Bill Monroe has always carried a deep nostalgia for his old home and now he has a way to go back and visit it. But when will he go? Of course his mind immediately travels to a night of dancing with his lost sweetheart underneath the moon of Rosine, Kentucky. What song were they dancing to again? He can’t remember but why not go back to see it and hear it for himself one more time? With a mighty tremolo Bill Monroe starts his Gibson made time machine rumbling and takes himself back to that night. Appearing 20 years earlier, Bill sits nearby and looks out at the dance floor to see himself, years ago, dancing with his true love while an oddly familiar stranger sings a song with his Uncle Pen. The song goes something like this
As I sit here alone in the moonlight
I see your smiling face
And I long once more for your embrace
In that beautiful Kentucky Waltz
Bill quickly writes down the words to this song and commits the chords to memory. He returns to his time confused and inspired. Three years later in 1946 Bill Monroe releases Kentucky Waltz listing himself as the composer. Feeling guilty over the theft of a beautiful song from a stranger, Bill decides the Loar will not be used for its intended purpose of time travel and vows to only use it to rip sweet syncopated blues lines over bluegrass standards.
Years later in November of 1985, Bill Monroe looks in the mirror and recognizes the stranger who had been playing with Uncle Pen some 50 years earlier. He decides it’s time for another trip. With one more mighty tremolo Bill generates the 1.21 gigawatts necessary and plunges himself once more into the mid 1930’s this time old and wiser. He waits for his 1930’s self to ask his sweetheart to dance. WIth the coast clear he proceeds to ask his long deceased Uncle Pen if he can sit in for a number. He kicks off Kentucky Waltz and gives the performance of a lifetime. His 1930’s self having a memory forever, and a Bill Monroe from the 1940’s furiously writing down the lyrics in the shadows. He leaves quickly afterwards to avoid arousing suspicion.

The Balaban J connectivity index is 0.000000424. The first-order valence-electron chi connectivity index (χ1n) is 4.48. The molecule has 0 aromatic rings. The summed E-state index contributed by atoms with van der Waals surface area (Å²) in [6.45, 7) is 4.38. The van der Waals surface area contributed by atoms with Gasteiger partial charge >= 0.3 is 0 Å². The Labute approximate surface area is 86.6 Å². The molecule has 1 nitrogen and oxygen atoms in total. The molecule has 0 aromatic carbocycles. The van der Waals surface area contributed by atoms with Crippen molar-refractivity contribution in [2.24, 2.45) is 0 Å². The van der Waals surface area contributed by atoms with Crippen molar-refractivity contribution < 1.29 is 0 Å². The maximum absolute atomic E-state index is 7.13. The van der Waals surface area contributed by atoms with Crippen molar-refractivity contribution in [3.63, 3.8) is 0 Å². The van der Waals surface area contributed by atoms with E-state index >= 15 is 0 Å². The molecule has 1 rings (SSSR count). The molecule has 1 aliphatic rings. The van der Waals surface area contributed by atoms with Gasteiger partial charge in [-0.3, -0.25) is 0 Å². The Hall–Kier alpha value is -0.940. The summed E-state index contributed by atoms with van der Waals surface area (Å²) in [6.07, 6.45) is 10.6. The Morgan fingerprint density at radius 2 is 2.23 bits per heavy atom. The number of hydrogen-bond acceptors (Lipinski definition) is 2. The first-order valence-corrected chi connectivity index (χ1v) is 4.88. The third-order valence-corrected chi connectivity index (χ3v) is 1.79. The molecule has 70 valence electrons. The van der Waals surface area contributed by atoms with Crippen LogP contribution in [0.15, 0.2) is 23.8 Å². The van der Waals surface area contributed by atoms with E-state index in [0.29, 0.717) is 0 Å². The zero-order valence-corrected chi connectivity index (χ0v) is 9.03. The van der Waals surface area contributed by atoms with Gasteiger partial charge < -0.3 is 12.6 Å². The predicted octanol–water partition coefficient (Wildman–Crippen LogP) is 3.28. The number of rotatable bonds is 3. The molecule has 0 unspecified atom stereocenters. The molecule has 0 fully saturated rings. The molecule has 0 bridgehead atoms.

But as he begins another tremolo to send himself back to 1985 a string snaps. The mandolin breaks lose and Bill Monroe tumbles into a tear in space time. Fearing he has ripped a hole in the space time continuum with this now finished causality loop Bill is knocked unconscious. He later awakens on the floor of his living room. The Lloyd Loar lays in splinters around him as if it had been destroyed by a fireplace poker.
That’s right his mandolin wasn’t destroyed by an ex-lover. Those were pieces of an exploded time machine, bro! It’s all part of a government cover up that used Monroe’s promiscuity to keep the truth hidden. After much restoration work by the talented craftsman and physicist Charles Derrington the Gibson F-5 never became fully operational again.
As the bluegrass community at large became away of Monroe’s travels through time. Hints would pop up everywhere.
“I’m coming back but I don’t know when”
– Charlie Monroe, 1947 (Written shortly after Bill Monroe’s successful first trip.)
“It would be so fine, if I could just go back to 1949”
– Larry Sparks, Silver Reflections 1988 (Written after Bill Monroe’s time machine was destroyed.)
“Back baby, back in time. I wanna go back when you were mine”
– Gillian Welch, Soul Journey 2003 (Written in remembrance after Bill’s passing.)
Bill Monroe’s original mandolin now sits in a government bunker somewhere deep below the Blue Ridge Mountains. A look-a-like mandolin rests in a glass case in the Country Music Hall of Fame to serve as a warning to those who wish to change the past.
Or maybe it’s just kind of funny that Bill Monroe’s mandolin got smashed the same year that Back To The Future got released so I spent the afternoon writing this terrible piece of Bill Monroe fanfiction. You decide.